4.3. Different Modeling Weight Values

The weight value of major sensor node will be analyzed in this subsection. Figures 10 and 11 show the dependence of weighting value on the average location estimation error for path 1 movement with sensing radius 9.7 m and path 2 movement with sensing radius 9.6 m, respectively. As shown in Figure 10 for path 1 case, for weighting value between 2 and 3 we will obtain the lowest estimation error. Similarly, we will obtain the relatively low estimation error for weighting value between 2 and 3 in Figure 11 path 2 case. In general, large weighting value (larger than 3) would push the calculation of location estimation too close to major sensor node. On the other hand, small weighting value (smaller than 2) would push the calculation of location estimation too close to minor sensor node. Both situations would increase the estimation error.

4.4. Different Power-Level Increasing Ratios

Figure 12 shows the simulation results of average estimation error with different sensing radii and power-level increasing ratios for path 1 movement. As shown in Figure 12, when value of power-level increasing ratio for minor sensor node is larger than 2, the estimation error becomes relatively large. This is because the remote sensor nodes with extended sensing coverage may detect the object and consequently result in the increase of the estimation error. The detailed estimation errors with corresponding variables for some instances of path 1 movement are listed in Table 1. Although the minimum estimation error is obtained with 9.9–10 m sensing radius and , the optimal selection would be the case with 9.7 m sensing radius and by considering the energy consumption issue.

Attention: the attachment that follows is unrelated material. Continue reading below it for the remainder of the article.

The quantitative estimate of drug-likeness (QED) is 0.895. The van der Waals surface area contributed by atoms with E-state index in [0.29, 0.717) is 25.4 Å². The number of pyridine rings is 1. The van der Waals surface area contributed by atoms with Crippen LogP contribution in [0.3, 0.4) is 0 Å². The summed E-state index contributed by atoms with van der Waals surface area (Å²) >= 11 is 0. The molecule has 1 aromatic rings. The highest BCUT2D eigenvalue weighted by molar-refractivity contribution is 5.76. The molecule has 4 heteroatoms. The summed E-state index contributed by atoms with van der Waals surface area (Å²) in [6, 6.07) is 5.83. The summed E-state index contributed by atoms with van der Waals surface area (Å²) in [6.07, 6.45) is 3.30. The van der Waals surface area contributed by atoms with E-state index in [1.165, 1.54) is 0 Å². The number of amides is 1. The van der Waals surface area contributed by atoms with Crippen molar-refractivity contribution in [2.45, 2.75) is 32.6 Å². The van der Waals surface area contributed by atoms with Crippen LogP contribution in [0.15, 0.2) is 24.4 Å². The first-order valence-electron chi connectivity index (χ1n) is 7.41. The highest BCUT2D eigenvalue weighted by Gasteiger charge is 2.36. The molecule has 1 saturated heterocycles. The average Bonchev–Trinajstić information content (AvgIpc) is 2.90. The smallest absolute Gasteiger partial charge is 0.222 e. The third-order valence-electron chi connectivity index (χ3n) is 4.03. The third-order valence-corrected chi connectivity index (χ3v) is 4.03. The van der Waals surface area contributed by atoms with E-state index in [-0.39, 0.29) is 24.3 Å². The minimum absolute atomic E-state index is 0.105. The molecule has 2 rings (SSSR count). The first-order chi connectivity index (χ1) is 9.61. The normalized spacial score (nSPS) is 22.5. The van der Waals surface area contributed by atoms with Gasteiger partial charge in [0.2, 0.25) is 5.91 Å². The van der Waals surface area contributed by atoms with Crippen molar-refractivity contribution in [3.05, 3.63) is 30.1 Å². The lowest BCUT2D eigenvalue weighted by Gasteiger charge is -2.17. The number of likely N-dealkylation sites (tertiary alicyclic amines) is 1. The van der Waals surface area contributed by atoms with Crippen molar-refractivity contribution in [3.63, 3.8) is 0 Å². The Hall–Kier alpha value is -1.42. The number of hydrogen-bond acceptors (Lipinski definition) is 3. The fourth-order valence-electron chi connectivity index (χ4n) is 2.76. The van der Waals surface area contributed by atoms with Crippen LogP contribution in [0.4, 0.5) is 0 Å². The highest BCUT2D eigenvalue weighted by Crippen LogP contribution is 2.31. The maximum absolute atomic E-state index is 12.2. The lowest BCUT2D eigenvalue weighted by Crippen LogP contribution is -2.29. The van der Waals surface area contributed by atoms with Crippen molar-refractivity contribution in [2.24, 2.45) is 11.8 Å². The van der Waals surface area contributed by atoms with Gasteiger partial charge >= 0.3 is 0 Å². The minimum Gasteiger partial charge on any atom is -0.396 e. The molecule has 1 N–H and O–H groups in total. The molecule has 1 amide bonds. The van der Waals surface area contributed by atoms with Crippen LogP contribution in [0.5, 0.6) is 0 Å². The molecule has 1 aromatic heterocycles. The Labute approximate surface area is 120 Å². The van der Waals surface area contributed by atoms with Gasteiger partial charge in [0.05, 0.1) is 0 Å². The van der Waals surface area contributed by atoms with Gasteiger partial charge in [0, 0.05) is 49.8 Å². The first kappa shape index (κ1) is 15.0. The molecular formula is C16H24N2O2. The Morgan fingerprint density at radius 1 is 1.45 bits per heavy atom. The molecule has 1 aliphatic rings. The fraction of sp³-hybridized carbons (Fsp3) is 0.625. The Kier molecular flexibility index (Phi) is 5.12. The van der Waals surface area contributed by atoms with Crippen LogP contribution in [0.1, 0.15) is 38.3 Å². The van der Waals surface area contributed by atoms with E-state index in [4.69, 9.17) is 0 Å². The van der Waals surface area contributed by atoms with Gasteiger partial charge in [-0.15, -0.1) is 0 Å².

Sensing radiusPower-level ( )Estimation error

7.11.40.7001
7.21.80.7801
7.31.30.7001
7.41.30.7001
7.51.30.7001
7.61.30.7001
7.71.20.8337
7.81.20.8337
7.91.20.7800
8.01.20.7435
8.11.20.7435
8.21.20.7435
8.31.20.8352
8.41.10.9099
8.51.50.8576
8.61.10.8062
8.72.00.9888
8.81.90.9548
8.91.90.9334
9.01.90.8808
9.11.90.8836
9.21.80.8497
9.31.80.8497
9.41.80.8283
9.51.50.6297
9.61.50.6297
9.71.50.6140
9.81.70.6139
9.91.70.5925
101.70.5925

Similar results with different sensing radii and power-level increasing ratios for path 2 case is shown in Figure 13, and the detailed estimation errors with corresponding variables for path 2 case are listed in Table 2. Again, we may take the optimal sensing radius as 9.6 m and value as 1.5 for path 2 case from this result.


Sensing radiusPower-level ( )Estimation error

7.11.31.0816
7.21.31.0725
7.31.31.0607
7.41.31.0618
7.51.31.1070
7.61.31.1575
7.71.21.1804
7.81.21.1950
7.91.21.2324
8.01.61.2183
8.11.61.1980
8.21.61.2118
8.31.61.2684
8.41.61.2453
8.51.71.2698
8.61.51.2534
8.71.61.2341
8.81.61.1755
8.91.61.1321
9.01.61.1219
9.11.61.1225
9.21.61.1347
9.31.51.0880
9.41.51.0358
9.51.51.0351
9.61.51.0290
9.71.51.0532
9.81.51.1100
9.91.41.1194
101.41.1180

4.5. Result of Shadowing Model

In this subsection, the shadowing model is considered, and the simulation is conducted for 100 times to analyze the result. Figure 14 shows the location estimation error with shadowing model for path 1 movement. The sensing radius is set to 9.7 m. From the result in Figure 14, the estimation error is 1 m with 4.47 m maximum error and standard deviation 0.72. On the other hand, the estimation error with shadowing model for path 2 case with 9.6 m sensing radius is shown in Figure 15. From the result in Figure 15, the estimation error is 1.36 m with 5.43 m maximum error and standard deviation 0.77. The results for path 1 and path 2 for shadowing model are within acceptable range.

4.6. Comparison with Other Schemes